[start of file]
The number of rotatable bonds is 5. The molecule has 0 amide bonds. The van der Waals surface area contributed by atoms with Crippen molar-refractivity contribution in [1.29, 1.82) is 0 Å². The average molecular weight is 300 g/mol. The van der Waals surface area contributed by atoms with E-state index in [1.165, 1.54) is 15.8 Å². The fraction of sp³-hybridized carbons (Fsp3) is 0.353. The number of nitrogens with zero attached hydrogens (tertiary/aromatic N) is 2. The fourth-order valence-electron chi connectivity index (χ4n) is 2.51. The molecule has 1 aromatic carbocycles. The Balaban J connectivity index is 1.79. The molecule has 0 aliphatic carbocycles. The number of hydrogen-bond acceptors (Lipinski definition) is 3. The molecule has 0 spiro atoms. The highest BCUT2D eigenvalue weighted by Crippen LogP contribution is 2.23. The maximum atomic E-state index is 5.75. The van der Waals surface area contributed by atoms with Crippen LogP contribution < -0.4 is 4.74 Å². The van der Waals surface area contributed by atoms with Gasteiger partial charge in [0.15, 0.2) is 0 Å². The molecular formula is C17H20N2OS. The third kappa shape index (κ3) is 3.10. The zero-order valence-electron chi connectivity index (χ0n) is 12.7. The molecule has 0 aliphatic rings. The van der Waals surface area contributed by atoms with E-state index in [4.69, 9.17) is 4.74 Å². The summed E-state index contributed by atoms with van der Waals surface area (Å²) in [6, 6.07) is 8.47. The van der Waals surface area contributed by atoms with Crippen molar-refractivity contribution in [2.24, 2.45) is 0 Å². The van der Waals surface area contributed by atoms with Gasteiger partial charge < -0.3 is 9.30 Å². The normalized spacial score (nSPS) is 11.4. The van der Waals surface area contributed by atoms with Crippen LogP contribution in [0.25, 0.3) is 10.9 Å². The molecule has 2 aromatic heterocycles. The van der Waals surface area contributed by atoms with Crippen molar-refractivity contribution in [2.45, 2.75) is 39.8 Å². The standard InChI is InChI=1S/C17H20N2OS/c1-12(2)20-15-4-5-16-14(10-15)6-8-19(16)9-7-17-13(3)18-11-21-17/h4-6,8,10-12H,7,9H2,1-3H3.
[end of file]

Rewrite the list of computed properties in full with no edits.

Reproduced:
The number of rotatable bonds is 5. The molecule has 0 amide bonds. The van der Waals surface area contributed by atoms with Crippen molar-refractivity contribution in [1.29, 1.82) is 0 Å². The average molecular weight is 300 g/mol. The van der Waals surface area contributed by atoms with E-state index in [1.165, 1.54) is 15.8 Å². The fraction of sp³-hybridized carbons (Fsp3) is 0.353. The number of nitrogens with zero attached hydrogens (tertiary/aromatic N) is 2. The fourth-order valence-electron chi connectivity index (χ4n) is 2.51. The molecule has 1 aromatic carbocycles. The Balaban J connectivity index is 1.79. The molecule has 0 aliphatic carbocycles. The number of hydrogen-bond acceptors (Lipinski definition) is 3. The molecule has 0 spiro atoms. The highest BCUT2D eigenvalue weighted by Crippen LogP contribution is 2.23. The maximum atomic E-state index is 5.75. The van der Waals surface area contributed by atoms with Crippen LogP contribution < -0.4 is 4.74 Å². The van der Waals surface area contributed by atoms with Gasteiger partial charge in [0.15, 0.2) is 0 Å². The molecular formula is C17H20N2OS. The third kappa shape index (κ3) is 3.10. The zero-order valence-electron chi connectivity index (χ0n) is 12.7. The molecule has 0 aliphatic rings. The van der Waals surface area contributed by atoms with E-state index in [4.69, 9.17) is 4.74 Å². The summed E-state index contributed by atoms with van der Waals surface area (Å²) in [6, 6.07) is 8.47. The van der Waals surface area contributed by atoms with Crippen molar-refractivity contribution in [2.24, 2.45) is 0 Å². The van der Waals surface area contributed by atoms with Gasteiger partial charge < -0.3 is 9.30 Å². The normalized spacial score (nSPS) is 11.4. The van der Waals surface area contributed by atoms with Crippen LogP contribution in [0.25, 0.3) is 10.9 Å². The molecule has 2 aromatic heterocycles. The van der Waals surface area contributed by atoms with Crippen molar-refractivity contribution in [2.45, 2.75) is 39.8 Å². The standard InChI is InChI=1S/C17H20N2OS/c1-12(2)20-15-4-5-16-14(10-15)6-8-19(16)9-7-17-13(3)18-11-21-17/h4-6,8,10-12H,7,9H2,1-3H3.